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Always being prepared to make a defense to anyone who asks you for a reason for the hope that is in you; yet do it with gentleness and respect, having a good conscience (1 Peter 3:15b-16a ESV)

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3/07/2005

Today in Church History 

(TWO in one 'week'! You'll get spoiled, I know you will ...)

March 7, 1274.

A man who is arguably the best theologian of the Middle Ages, Thomas Aquinas, died this day at 48. Aquinas adapted the writings of Aristotle to Christianity (for good or ill), in the process engaging Averroists in both Christianity and Islam in debate. His Summa Theologiae is still studied by students of all denominations all over the world. His teachings on the relationship between faith and are still studied (and are the subject of the next 'Faith and Reason' segment that I am working on).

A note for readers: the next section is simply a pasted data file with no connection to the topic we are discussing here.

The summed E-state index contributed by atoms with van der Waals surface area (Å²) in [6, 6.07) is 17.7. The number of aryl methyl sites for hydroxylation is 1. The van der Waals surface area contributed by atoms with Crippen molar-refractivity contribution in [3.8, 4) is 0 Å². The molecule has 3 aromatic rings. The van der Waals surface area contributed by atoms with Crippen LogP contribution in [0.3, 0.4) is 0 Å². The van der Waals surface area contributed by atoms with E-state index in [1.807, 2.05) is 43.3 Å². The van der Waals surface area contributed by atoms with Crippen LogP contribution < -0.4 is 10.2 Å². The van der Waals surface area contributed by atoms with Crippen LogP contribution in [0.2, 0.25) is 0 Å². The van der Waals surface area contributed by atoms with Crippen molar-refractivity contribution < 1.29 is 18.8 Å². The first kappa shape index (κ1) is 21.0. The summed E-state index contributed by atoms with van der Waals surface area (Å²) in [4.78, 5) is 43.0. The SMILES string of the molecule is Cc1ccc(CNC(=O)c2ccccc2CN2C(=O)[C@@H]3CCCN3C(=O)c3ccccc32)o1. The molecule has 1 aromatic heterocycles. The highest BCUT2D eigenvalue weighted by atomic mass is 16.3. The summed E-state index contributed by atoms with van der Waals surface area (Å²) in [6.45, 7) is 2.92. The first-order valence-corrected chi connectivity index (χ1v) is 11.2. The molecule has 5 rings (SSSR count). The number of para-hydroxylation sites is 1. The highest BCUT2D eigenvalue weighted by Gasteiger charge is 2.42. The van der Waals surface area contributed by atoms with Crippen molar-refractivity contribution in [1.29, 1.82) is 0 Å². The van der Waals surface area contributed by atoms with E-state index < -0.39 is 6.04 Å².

Aquinas wasn't always this popular. His classmates thought he was stupid -- they called him a "dumb ox." His aristocratic family thought he was throwing his life away. Nobody thought he would ammount to anything.

They were wrong. The full impact of this man's theology and philosophy cannot be measured even today, but it is safe to say that the Roman Catholic Church, at the very least, would be vastly different in teaching and practice without him.

An outstanding resource on Aquinas can be found here.


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